supposititious was our Word of the Day on 05/11/2017. Hear the podcast!
Examples of supposititious in a sentence
entered the world as the supposititious son of a housemaid
Did You Know?
The Latin verb supponere, meaning "substitute," has several legitimate heirs in English, including "supposititious" (which dates from the early 17th century) and "supposition" (a 15th century addition). The "fraudulent" and "illegitimate" meanings of "supposititious" trace back to "supponere" in a fairly direct route, whereas the "imaginary" and "hypothetical" meanings were influenced by the meanings of "supposition." In legal contexts, "supposititious" is primarily used in its earlier senses, as in "a supposititious (fraudulent) will" or "the child was supposititious (illegitimate)." When something hypothetical is being considered, the adjective "suppositious" is often preferred over "supposititious."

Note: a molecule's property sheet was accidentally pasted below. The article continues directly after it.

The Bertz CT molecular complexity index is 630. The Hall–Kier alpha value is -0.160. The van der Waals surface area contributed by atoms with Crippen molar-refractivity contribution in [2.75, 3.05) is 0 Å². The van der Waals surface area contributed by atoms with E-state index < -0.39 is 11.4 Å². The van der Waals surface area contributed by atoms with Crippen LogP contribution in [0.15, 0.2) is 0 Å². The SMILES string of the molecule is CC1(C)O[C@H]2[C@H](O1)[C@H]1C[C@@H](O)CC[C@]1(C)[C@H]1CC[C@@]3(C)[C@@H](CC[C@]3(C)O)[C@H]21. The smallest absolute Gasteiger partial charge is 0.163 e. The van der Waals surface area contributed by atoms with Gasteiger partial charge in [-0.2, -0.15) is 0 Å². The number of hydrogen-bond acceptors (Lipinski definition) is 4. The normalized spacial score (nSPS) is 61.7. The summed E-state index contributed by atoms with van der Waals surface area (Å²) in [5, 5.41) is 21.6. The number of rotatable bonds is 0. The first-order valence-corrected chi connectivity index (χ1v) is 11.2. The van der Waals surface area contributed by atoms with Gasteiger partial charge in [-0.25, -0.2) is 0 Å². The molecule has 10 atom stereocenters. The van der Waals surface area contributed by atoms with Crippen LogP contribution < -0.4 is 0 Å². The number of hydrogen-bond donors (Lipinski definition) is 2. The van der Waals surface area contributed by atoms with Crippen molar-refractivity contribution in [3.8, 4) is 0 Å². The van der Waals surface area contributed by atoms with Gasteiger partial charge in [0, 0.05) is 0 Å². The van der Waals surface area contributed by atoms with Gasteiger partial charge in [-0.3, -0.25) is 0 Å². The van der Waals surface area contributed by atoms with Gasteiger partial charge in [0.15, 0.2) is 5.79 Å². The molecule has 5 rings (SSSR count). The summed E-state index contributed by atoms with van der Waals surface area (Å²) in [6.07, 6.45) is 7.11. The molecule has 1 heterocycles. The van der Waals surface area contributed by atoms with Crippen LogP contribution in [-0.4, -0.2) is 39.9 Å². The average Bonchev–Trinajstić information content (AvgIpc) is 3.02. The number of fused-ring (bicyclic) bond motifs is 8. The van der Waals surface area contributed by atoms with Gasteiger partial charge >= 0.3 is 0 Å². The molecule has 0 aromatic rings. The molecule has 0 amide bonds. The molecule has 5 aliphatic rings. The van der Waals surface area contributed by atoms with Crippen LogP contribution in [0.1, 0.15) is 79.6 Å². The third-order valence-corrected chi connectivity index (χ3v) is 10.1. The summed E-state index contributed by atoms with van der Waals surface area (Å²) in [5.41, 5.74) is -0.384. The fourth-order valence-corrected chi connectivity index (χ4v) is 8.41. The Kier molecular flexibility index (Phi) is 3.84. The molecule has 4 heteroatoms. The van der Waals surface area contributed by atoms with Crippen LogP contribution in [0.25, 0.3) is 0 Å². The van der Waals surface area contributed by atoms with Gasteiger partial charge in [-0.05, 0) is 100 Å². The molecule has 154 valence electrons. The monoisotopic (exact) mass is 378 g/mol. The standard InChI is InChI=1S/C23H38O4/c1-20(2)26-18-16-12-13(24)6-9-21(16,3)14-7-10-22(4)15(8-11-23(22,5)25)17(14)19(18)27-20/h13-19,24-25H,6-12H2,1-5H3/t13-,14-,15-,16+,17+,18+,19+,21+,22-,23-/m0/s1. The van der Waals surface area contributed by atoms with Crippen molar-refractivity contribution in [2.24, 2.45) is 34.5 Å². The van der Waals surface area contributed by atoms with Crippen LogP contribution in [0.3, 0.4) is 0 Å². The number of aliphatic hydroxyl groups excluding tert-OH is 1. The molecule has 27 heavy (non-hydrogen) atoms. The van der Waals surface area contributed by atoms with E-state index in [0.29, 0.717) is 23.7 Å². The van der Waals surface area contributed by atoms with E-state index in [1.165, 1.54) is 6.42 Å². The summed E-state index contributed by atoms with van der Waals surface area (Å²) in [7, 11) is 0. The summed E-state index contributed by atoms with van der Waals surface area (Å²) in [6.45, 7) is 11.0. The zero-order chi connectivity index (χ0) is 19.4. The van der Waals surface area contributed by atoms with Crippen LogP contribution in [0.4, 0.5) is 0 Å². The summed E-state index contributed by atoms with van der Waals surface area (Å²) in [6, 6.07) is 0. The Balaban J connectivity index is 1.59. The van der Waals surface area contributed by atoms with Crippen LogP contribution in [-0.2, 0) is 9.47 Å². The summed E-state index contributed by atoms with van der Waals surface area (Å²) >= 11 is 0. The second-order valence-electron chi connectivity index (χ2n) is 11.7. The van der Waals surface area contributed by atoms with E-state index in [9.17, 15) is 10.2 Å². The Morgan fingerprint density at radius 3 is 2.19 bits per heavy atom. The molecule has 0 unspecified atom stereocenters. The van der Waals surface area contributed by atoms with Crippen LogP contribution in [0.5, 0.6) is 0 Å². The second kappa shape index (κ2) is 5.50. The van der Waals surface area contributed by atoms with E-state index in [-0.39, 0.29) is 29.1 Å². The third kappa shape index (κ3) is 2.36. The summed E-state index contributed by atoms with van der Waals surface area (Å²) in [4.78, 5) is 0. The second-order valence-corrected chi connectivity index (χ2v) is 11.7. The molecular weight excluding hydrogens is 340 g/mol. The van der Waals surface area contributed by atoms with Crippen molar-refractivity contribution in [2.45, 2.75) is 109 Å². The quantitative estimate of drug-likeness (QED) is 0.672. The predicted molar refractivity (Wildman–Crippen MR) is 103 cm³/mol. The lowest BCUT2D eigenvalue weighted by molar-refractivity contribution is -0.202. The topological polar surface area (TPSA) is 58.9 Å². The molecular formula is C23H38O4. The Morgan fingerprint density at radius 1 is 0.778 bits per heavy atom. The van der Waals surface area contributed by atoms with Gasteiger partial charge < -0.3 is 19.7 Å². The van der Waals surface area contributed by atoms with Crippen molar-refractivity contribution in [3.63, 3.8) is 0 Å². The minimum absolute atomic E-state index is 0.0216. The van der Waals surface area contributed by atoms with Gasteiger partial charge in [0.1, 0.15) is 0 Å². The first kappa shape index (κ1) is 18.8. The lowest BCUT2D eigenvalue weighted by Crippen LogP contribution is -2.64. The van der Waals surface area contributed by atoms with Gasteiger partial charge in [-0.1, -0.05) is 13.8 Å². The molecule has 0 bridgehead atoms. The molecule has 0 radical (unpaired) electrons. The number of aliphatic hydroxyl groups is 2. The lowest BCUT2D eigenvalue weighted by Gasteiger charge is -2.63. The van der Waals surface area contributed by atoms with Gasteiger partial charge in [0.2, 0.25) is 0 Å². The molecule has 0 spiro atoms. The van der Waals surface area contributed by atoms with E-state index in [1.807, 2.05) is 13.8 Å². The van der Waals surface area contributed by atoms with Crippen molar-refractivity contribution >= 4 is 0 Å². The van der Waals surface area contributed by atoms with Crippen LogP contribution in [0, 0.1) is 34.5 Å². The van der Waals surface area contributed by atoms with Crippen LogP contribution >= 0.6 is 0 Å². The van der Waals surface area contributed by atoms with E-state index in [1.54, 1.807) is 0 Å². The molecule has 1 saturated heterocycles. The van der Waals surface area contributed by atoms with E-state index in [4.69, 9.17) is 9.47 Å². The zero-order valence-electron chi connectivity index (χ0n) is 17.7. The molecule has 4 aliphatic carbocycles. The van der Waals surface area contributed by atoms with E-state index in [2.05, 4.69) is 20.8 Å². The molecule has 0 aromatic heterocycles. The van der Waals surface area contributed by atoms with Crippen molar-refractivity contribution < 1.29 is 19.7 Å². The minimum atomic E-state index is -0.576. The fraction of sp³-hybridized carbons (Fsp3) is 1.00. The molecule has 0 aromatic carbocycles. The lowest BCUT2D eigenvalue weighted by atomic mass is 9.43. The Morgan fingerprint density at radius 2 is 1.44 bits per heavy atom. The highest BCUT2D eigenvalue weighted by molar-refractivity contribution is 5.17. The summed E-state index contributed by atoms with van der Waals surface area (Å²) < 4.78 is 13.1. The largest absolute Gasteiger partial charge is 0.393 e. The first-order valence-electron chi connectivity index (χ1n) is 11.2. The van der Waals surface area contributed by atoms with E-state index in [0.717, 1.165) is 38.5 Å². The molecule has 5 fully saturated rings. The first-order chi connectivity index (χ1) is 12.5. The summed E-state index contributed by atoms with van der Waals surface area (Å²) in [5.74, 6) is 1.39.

Origin and Etymology of supposititious
Latin suppositicius, from suppositus, past participle of supponere to substitute
First Known Use: 1600
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